4 Annotations

JWB  •  Link

"There has rarely been a group of leaders who so seriously shifted the course of modern history as did the little clique who surrounded Charles II from the summer of 1660 to the autumn of 1667. Only three of them, Edward Hyde, earl of Clarendon after the Restoration, Ashley Cooper, earl of Shaftesbury after 1673, and John Lord Berkeley, brother of the Virginia governor, were of high aristocratic stock. The others were self-made men who knew even better than Clarendon and Shaftesbury the art of personal aggrandizement: George Monck, earl of Albemarle, Henry Bennet, earl of Arlington, Sir George Carteret, onetime pirate and the "richest man in England", Sir George Downing of Harvard College, and two merchants, Martin Noell and Thomas Povey.5 Nearly all of these were members of the privy council and thus guided the policy of the crown; these controlling members of the council were also the masters of His Majesty's famous board of trade and plantations which worked out the new British colonial and commercial program; they likewise dominated both the East India Company and the new African slave trade corporation, in which the Duke of York and the king's "devoted" sister, the Duchess of Orleans, were heavy stockholders. Every important political and economic interest of Restoration England was thus under the control of eight intimates of His Majesty who were "interlocking" directors of one political and three commercial boards."
" The Emerge of the First Social Order in the United States"
By William E. Dodd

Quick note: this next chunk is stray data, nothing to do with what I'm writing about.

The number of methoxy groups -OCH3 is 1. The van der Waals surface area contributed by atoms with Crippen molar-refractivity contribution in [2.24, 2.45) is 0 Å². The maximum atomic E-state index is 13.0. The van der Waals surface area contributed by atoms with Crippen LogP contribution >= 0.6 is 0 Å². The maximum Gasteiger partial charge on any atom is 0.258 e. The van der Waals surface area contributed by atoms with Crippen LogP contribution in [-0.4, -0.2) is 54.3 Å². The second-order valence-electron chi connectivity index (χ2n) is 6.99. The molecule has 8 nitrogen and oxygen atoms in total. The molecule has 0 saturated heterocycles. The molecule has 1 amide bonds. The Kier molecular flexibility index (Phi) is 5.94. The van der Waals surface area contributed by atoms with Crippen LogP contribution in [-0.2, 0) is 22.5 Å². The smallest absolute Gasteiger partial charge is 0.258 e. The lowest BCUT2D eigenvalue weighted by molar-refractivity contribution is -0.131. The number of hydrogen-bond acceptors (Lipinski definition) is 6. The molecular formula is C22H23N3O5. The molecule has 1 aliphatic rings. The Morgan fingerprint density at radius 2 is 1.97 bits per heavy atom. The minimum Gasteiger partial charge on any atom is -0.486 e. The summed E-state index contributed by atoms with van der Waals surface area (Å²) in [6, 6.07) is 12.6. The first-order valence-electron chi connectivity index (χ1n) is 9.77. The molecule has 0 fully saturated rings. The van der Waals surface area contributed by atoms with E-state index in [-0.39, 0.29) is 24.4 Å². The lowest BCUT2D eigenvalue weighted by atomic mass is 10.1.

language hat  •  Link

Noell, Sir Martin (c1600-65)
The most prominent of the merchants and financiers operating in the Interregnum; much involved in government finance; brother-in-law of Cromwell's Secretary of State, Thurloe. At the Restoration he escaped financial disaster and both he and his eldest son were knighted. At his death he left seven sons unprovided for.

--L&M Companion

Bill  •  Link

The Council of State sitting at Whitehall, says Lilly (Life, p. 124), had no knowledge of what was passing out of doors, until Sir Martin Noel, a discreet citizen, came about nine at night, and informed them thereof. From this notice, Noel has been considered as the original of the messenger who brings the news of the burning of the Rumps, so admirably related in Hudibras, part iii, canto 11, l.1497. We know nothing further about Sir Martin, except that be was a scrivener, and that Pepys records his death of the plague, in 1665. His son, of the same name, was knighted in November, 1665.
---Diary and correspondence of Samuel Pepys, the diary deciphered by J. Smith. 1854.

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Chart showing the number of references in each month of the diary’s entries.


  • Sep